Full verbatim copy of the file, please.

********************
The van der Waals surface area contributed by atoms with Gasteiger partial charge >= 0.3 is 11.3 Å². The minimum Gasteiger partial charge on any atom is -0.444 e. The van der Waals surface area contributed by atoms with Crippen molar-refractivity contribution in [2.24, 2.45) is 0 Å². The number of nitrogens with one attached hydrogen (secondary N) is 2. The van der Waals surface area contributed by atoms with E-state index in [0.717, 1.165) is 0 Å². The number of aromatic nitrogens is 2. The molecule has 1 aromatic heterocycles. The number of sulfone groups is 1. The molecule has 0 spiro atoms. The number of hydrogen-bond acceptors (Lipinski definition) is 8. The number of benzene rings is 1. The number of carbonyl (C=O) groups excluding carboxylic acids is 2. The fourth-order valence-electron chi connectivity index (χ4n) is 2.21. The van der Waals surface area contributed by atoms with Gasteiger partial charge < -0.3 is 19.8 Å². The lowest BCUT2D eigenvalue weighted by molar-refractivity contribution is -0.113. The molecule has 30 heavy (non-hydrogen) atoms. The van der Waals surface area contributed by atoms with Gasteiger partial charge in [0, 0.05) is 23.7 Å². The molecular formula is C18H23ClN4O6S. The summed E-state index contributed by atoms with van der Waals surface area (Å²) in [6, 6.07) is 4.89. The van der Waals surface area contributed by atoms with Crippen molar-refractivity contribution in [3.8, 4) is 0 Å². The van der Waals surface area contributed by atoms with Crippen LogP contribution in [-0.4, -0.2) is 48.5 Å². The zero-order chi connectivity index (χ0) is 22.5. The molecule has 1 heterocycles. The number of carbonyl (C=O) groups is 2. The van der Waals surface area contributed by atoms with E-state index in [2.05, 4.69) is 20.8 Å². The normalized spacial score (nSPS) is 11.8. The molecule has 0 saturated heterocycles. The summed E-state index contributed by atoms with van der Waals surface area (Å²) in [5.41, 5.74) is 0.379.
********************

The van der Waals surface area contributed by atoms with Gasteiger partial charge >= 0.3 is 11.3 Å². The minimum Gasteiger partial charge on any atom is -0.444 e. The van der Waals surface area contributed by atoms with Crippen molar-refractivity contribution in [2.24, 2.45) is 0 Å². The number of nitrogens with one attached hydrogen (secondary N) is 2. The van der Waals surface area contributed by atoms with E-state index in [0.717, 1.165) is 0 Å². The number of aromatic nitrogens is 2. The molecule has 1 aromatic heterocycles. The number of sulfone groups is 1. The molecule has 0 spiro atoms. The number of hydrogen-bond acceptors (Lipinski definition) is 8. The number of benzene rings is 1. The number of carbonyl (C=O) groups excluding carboxylic acids is 2. The fourth-order valence-electron chi connectivity index (χ4n) is 2.21. The van der Waals surface area contributed by atoms with Gasteiger partial charge < -0.3 is 19.8 Å². The lowest BCUT2D eigenvalue weighted by molar-refractivity contribution is -0.113. The molecule has 30 heavy (non-hydrogen) atoms. The van der Waals surface area contributed by atoms with Gasteiger partial charge in [0, 0.05) is 23.7 Å². The molecular formula is C18H23ClN4O6S. The summed E-state index contributed by atoms with van der Waals surface area (Å²) in [6, 6.07) is 4.89. The van der Waals surface area contributed by atoms with Crippen molar-refractivity contribution in [3.8, 4) is 0 Å². The van der Waals surface area contributed by atoms with Crippen LogP contribution in [-0.4, -0.2) is 48.5 Å². The zero-order chi connectivity index (χ0) is 22.5. The molecule has 1 heterocycles. The number of carbonyl (C=O) groups is 2. The van der Waals surface area contributed by atoms with E-state index in [2.05, 4.69) is 20.8 Å². The normalized spacial score (nSPS) is 11.8. The molecule has 0 saturated heterocycles. The summed E-state index contributed by atoms with van der Waals surface area (Å²) in [5.41, 5.74) is 0.379.